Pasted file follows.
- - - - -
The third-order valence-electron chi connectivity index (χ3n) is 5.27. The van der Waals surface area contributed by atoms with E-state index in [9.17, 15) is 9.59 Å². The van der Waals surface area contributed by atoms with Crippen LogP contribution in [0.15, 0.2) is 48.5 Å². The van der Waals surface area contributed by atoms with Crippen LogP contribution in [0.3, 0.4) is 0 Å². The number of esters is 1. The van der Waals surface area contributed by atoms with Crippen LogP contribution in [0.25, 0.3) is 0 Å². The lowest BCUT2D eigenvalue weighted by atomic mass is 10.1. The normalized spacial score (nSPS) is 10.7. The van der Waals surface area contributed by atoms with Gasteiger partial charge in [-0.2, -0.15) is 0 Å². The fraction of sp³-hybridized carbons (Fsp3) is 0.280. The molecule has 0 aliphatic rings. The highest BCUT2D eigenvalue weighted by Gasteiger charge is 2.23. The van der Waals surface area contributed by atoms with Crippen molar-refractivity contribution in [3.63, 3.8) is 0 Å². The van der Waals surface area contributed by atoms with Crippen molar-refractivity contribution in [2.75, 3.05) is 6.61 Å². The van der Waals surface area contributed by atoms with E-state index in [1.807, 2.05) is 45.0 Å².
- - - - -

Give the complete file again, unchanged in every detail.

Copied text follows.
The third-order valence-electron chi connectivity index (χ3n) is 5.27. The van der Waals surface area contributed by atoms with E-state index in [9.17, 15) is 9.59 Å². The van der Waals surface area contributed by atoms with Crippen LogP contribution in [0.15, 0.2) is 48.5 Å². The van der Waals surface area contributed by atoms with Crippen LogP contribution in [0.3, 0.4) is 0 Å². The number of esters is 1. The van der Waals surface area contributed by atoms with Crippen LogP contribution in [0.25, 0.3) is 0 Å². The lowest BCUT2D eigenvalue weighted by atomic mass is 10.1. The normalized spacial score (nSPS) is 10.7. The van der Waals surface area contributed by atoms with Gasteiger partial charge in [-0.2, -0.15) is 0 Å². The fraction of sp³-hybridized carbons (Fsp3) is 0.280. The molecule has 0 aliphatic rings. The highest BCUT2D eigenvalue weighted by Gasteiger charge is 2.23. The van der Waals surface area contributed by atoms with Crippen molar-refractivity contribution in [3.63, 3.8) is 0 Å². The van der Waals surface area contributed by atoms with Crippen molar-refractivity contribution in [2.75, 3.05) is 6.61 Å². The van der Waals surface area contributed by atoms with E-state index in [1.807, 2.05) is 45.0 Å².